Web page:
What importance does the understanding of tolerance play for a relativist?
Relativism- be it cultural, moral, or otherwise- holds that there are no absolute truths and statements and behaviors must be evaluated in their own right. For example, there is a thought problem many philosophers turn to when discussing relativism: Was Adolf Hitler an evil man? Most people would say yes, Adolf Hitler ordered many heinous acts to be committed, and was a hateful man. But what if he truly believed that the killing of Jewish, Romani, and gay/lesbian people was the right thing to do? A moral relativist would have to say that because Hitler believed it was the right thing to do, we have to respect his decisions.
Relativism is tricky when it comes to tolerance because it removes the ability to make value judgments and consider the real moral or ethical quality of a statement, belief, or action. A relativist must be tolerant of even the most outrageous practices if the person committing such acts believes themselves to be acting on what is right.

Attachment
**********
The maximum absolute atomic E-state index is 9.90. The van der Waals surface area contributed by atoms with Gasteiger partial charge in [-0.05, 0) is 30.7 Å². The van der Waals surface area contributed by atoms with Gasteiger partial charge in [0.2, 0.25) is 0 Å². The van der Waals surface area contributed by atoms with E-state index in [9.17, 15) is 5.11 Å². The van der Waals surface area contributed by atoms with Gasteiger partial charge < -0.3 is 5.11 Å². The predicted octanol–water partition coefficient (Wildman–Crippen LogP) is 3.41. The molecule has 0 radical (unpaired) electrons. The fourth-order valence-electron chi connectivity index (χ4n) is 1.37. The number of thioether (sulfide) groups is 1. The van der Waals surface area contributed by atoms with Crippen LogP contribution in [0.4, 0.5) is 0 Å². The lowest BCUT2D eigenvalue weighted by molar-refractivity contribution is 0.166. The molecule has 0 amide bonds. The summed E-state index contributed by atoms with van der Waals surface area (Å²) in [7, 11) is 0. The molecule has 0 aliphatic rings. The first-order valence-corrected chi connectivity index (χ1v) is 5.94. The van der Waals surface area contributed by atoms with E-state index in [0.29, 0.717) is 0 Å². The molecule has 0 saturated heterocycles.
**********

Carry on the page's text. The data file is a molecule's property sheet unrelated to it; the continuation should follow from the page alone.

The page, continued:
While relativism demands tolerance, tolerance does not necessarily demand relativism. It is possible to tolerate many things we disagree with or disapprove of without giving them validity. For example, a Roman Catholic might disapprove of the idea of same-gender marriage, but be tolerant of it. A relativist Roman Catholic would essentially give up their right to an opinion on the matter, so there is no question of whether or not they would have to tolerate same-gender marriage. This brings up an entirely new philosophical dilemma- how far can we go in being tolerant before we become complicit in immoral action?